Fannie Mae Study Finds that Renters Aspire to Homeownership

by Anne Marie Scalambrino

Fannie Mae finds that though renters are satisfied with their home arrangements, many still hope to achieve homeownership.


Owning versus renting is one of the more common debates in real estate, and the latest research from Fannie Mae delved into the topic.

Using the data from the last three National Housing Surveys, Fannie analyzed consumer attitudes concerning renting and homeownership, finding that though renters are content with their living arrangements, many still hope to own at some point in the future.

Happy to Rent, Hoping to Own

Some of the more noteworthy findings in Fannie’s research included:

  • Though positively ranking their renting experiences, 90 percent of aspiring owners anticipate someday owning a home.
  • Renters who would rather own a home than rent have much more confidence about their homeownership prospects, though they still suspect it would be complicated to get a mortgage.
  • Forty-two percent of those who think they will someday own a home have concluded it may not happen within the next five years.
  • Those who rent from the ages of 18 to 34 are twice as likely as renters who are 35 and up to say their rationale behind renting is to prepare financially for homeownership.

American’s Fondness Towards Owning

Sarah Shahdad, a prominent analyst and economic & strategic researcher for Fannie, said the majority of renters prefer homeownership, particularly younger renters.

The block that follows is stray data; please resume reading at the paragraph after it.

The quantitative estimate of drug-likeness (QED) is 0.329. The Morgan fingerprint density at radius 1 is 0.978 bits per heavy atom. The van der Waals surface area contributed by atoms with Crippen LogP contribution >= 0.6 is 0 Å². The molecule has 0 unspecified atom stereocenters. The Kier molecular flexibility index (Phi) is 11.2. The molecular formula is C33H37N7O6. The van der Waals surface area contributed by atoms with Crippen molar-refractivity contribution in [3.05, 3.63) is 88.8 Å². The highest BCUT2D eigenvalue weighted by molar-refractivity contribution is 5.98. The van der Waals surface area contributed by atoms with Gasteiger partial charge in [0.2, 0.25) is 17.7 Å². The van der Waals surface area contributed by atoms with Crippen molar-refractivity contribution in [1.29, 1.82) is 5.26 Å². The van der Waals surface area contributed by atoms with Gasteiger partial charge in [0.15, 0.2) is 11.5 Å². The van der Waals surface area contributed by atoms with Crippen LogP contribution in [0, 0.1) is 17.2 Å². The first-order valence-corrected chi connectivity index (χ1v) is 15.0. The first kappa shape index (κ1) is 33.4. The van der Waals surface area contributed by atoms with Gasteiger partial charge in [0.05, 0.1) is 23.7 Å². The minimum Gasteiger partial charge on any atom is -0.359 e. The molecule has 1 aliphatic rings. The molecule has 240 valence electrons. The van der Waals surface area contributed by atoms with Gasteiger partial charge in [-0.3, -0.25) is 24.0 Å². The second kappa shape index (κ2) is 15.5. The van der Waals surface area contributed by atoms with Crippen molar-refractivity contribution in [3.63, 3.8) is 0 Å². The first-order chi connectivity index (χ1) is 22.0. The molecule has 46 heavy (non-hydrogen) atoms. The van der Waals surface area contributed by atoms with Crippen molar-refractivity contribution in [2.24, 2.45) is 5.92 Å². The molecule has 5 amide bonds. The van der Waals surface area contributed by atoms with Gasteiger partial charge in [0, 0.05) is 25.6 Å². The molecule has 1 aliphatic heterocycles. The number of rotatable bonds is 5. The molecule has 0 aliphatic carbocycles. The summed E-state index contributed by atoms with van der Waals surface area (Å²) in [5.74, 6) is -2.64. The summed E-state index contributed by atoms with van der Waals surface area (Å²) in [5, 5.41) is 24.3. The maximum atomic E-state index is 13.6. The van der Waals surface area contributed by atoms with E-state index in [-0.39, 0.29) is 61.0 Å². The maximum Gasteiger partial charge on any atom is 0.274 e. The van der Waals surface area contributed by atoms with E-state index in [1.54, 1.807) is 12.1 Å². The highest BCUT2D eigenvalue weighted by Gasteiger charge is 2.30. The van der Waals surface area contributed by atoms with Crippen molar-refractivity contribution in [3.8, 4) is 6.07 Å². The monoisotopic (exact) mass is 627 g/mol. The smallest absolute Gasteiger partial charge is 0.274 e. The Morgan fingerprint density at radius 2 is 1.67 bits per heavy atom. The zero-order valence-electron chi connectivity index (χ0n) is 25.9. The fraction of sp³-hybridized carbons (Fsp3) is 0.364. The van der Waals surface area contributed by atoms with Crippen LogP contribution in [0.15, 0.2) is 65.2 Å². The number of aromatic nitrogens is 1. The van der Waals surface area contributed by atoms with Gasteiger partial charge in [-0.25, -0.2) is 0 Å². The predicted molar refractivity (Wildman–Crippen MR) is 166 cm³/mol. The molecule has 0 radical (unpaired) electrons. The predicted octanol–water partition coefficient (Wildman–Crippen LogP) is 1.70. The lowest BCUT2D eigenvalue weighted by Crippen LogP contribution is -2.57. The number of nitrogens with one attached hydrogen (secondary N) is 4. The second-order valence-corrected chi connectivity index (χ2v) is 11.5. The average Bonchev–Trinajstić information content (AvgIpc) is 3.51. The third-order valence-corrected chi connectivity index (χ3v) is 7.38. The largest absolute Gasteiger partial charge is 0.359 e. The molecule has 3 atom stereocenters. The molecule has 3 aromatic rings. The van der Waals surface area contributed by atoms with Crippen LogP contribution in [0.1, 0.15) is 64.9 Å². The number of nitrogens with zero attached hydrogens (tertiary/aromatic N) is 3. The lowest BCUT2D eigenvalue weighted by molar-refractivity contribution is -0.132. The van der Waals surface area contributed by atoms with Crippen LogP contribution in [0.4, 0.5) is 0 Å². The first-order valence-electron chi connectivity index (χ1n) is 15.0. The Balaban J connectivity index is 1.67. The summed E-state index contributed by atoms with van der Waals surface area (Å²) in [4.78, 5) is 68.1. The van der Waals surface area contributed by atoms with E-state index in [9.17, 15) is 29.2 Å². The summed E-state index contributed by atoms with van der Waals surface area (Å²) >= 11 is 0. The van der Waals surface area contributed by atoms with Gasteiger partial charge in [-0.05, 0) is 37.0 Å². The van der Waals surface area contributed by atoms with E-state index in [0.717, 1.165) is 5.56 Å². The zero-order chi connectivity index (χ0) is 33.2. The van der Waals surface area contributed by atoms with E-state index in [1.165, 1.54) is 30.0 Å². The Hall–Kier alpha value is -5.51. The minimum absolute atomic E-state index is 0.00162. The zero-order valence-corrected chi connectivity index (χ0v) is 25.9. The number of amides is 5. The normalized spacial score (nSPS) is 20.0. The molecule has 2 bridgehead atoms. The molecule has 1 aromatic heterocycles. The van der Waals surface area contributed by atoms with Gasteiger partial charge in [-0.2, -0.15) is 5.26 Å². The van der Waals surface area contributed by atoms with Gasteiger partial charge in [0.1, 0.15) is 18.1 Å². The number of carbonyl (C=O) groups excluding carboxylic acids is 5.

“Fifty-one percent of renters think owning makes more sense than renting when comparing both the financial and the lifestyle benefits of each housing choice,” she said. “At 57 percent, younger renters (ages 18-34) are even more likely to think owning makes more sense.”

Shahdad also commented on how although many believe renting is the less stressful and more manageable economic choice, more than half of America’s renters have a preference towards owning, particularly if they seek control and hope to someday have a family.

“Renters who prefer to own appear to have a sense of measured optimism about their future homeownership prospects,” Shahdad said. “Ninety percent of them expect to reach their goal at some point, more than 40 percent of those who expect to buy think they will not do so for at least five years.”

This could be, Shadad concluded, due to the fact that aspiring owners are renting now because they see it as a necessary step to becoming financially stable in order to own in the future.

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